England's Great Escape

Article excerpt

WALES, ambitious and bold - at times to the point of imbecility - were critically short of firepower and never quite approached the pain threshold of winners at this level of the game. Instead, they can take refuge in the comfort blanket of respectability and hope that the physical impediments which ultimately left them exposed against England can be concealed in their remaining matches. For England, there are fewer places to hide. They were unspeakably dreadful throughout a first half that was a lamentable advertisement for the modern game.

Wales at least could be excused on the grounds of rank inexperience. Their physical shortcomings forced them into all manner of wildly misguided escapades, many of them launched by the frail, pale figure of Arwel Thomas, playing in only his second international at outside half. There were times, in fact, when it seemed that the number on his back denoted his age rather than his position. But he succeeded in providing the most exciting moment of an excruciatingly poor match by creating the first Welsh try after 11 minutes.

England, were, at times, guilty of staggering incompetence. Their kicking to touch, or rather their constant failure to find touch, was so inept that on those rare occasions when either Paul Grayson or Mike Catt reached the sanctuary of the touchline, the crowd roared more in surprise rather in approval. Apart from that, England passed when they should have kicked and kicked when they should have passed, but escaped the punishment such profligacy deserved by the naivety and gaucheness of the opposition.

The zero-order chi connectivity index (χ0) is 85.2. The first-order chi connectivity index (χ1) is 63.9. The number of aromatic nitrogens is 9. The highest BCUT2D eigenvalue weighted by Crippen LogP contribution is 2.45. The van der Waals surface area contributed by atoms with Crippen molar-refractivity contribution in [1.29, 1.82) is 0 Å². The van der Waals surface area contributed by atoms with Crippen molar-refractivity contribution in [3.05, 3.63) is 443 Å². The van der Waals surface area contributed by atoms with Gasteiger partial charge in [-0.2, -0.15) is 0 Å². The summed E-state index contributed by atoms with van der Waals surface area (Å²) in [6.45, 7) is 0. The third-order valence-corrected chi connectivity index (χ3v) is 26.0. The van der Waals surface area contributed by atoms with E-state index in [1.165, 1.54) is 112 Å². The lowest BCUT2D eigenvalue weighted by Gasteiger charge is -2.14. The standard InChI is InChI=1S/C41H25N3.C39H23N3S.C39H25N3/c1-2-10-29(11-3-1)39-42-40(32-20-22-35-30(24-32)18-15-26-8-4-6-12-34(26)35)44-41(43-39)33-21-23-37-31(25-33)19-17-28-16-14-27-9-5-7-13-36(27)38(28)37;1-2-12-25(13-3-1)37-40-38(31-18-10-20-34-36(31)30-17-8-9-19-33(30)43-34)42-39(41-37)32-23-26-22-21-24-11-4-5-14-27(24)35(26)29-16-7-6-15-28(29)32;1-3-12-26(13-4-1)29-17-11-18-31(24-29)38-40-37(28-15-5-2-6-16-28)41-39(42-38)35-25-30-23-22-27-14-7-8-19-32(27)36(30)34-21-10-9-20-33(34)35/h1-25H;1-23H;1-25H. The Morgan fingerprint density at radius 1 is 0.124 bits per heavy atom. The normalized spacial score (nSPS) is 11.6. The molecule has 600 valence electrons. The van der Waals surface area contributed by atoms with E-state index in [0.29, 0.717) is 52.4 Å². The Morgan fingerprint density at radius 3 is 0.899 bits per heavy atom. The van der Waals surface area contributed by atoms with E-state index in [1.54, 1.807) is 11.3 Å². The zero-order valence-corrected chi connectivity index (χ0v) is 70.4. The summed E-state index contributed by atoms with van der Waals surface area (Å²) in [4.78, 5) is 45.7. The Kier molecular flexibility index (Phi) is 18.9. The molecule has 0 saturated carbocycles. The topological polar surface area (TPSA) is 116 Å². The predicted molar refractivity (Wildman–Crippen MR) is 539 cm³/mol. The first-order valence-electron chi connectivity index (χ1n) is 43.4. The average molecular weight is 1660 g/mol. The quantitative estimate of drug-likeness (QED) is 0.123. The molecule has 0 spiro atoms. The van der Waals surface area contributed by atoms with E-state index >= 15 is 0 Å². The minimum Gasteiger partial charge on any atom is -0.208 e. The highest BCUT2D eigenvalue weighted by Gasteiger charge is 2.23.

It was only as the game ground on into the second half that England's physical superiority began to take its toll and the Welsh body count began to pile up. By this time Will Carling had left the field to be replaced by Phil de Glanville to tumultuous applause. This was demonstratively unfair on the England skipper, who had, until that point, been the most penetrative of England's runners. He was followed from the field, albeit with the greatest reluctance, by the Welsh skipper Jon Humphreys.

Wales had clearly taken the view that there was no mileage to be gained by taking England on up front. They therefore kicked deep at every opportunity, rather as England themselves had done against the All Blacks three years ago. This forced England to kick for touch, at which they were extremely poor, or to run from the deep, at which they were even worse.

But no one, least of all England, had been prepared for the Welsh impertinence which led to the game's opening try. With Wales being awarded a penalty to the right of the posts and inside the England 22, the general expectation was that Arwel Thomas would elect to kick for goal. Instead he took a quick penalty, ran round in circles a couple of times, sidestepped the referee and, in mounting panic, threw a pass to Gwyn Jones, his only visible means of support.

Jones, sensing room and bodies outside him, pressed forward. Wayne Proctor and Leigh Davies acted as the middle men to put Hemi Taylor though Catt's despairing tackle for the try. …